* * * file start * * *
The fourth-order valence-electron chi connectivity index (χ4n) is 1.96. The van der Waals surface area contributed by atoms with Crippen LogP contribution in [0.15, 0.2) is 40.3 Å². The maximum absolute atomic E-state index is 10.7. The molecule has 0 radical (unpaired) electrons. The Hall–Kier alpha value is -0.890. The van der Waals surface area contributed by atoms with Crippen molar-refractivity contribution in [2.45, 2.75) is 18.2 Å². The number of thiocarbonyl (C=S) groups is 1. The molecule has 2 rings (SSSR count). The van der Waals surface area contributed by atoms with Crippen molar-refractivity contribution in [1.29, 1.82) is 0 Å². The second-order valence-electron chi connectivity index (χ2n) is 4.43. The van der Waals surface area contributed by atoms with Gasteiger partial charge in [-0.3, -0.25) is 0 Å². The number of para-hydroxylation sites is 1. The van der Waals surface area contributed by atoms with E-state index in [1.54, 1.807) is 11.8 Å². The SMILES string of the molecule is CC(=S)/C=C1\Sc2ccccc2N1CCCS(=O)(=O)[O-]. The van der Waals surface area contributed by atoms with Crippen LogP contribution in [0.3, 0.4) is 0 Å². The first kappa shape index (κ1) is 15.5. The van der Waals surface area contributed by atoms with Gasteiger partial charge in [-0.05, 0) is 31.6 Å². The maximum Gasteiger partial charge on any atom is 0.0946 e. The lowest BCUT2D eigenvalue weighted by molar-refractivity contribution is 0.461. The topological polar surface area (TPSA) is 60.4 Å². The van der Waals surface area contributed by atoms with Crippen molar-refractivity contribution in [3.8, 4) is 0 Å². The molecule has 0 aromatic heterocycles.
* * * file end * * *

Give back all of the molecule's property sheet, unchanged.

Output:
The fourth-order valence-electron chi connectivity index (χ4n) is 1.96. The van der Waals surface area contributed by atoms with Crippen LogP contribution in [0.15, 0.2) is 40.3 Å². The maximum absolute atomic E-state index is 10.7. The molecule has 0 radical (unpaired) electrons. The Hall–Kier alpha value is -0.890. The van der Waals surface area contributed by atoms with Crippen molar-refractivity contribution in [2.45, 2.75) is 18.2 Å². The number of thiocarbonyl (C=S) groups is 1. The molecule has 2 rings (SSSR count). The van der Waals surface area contributed by atoms with Crippen molar-refractivity contribution in [1.29, 1.82) is 0 Å². The second-order valence-electron chi connectivity index (χ2n) is 4.43. The van der Waals surface area contributed by atoms with Gasteiger partial charge in [-0.3, -0.25) is 0 Å². The number of para-hydroxylation sites is 1. The van der Waals surface area contributed by atoms with E-state index in [1.54, 1.807) is 11.8 Å². The SMILES string of the molecule is CC(=S)/C=C1\Sc2ccccc2N1CCCS(=O)(=O)[O-]. The van der Waals surface area contributed by atoms with Crippen LogP contribution in [0.3, 0.4) is 0 Å². The first kappa shape index (κ1) is 15.5. The van der Waals surface area contributed by atoms with Gasteiger partial charge in [-0.05, 0) is 31.6 Å². The maximum Gasteiger partial charge on any atom is 0.0946 e. The lowest BCUT2D eigenvalue weighted by molar-refractivity contribution is 0.461. The topological polar surface area (TPSA) is 60.4 Å². The van der Waals surface area contributed by atoms with Crippen molar-refractivity contribution in [3.8, 4) is 0 Å². The molecule has 0 aromatic heterocycles.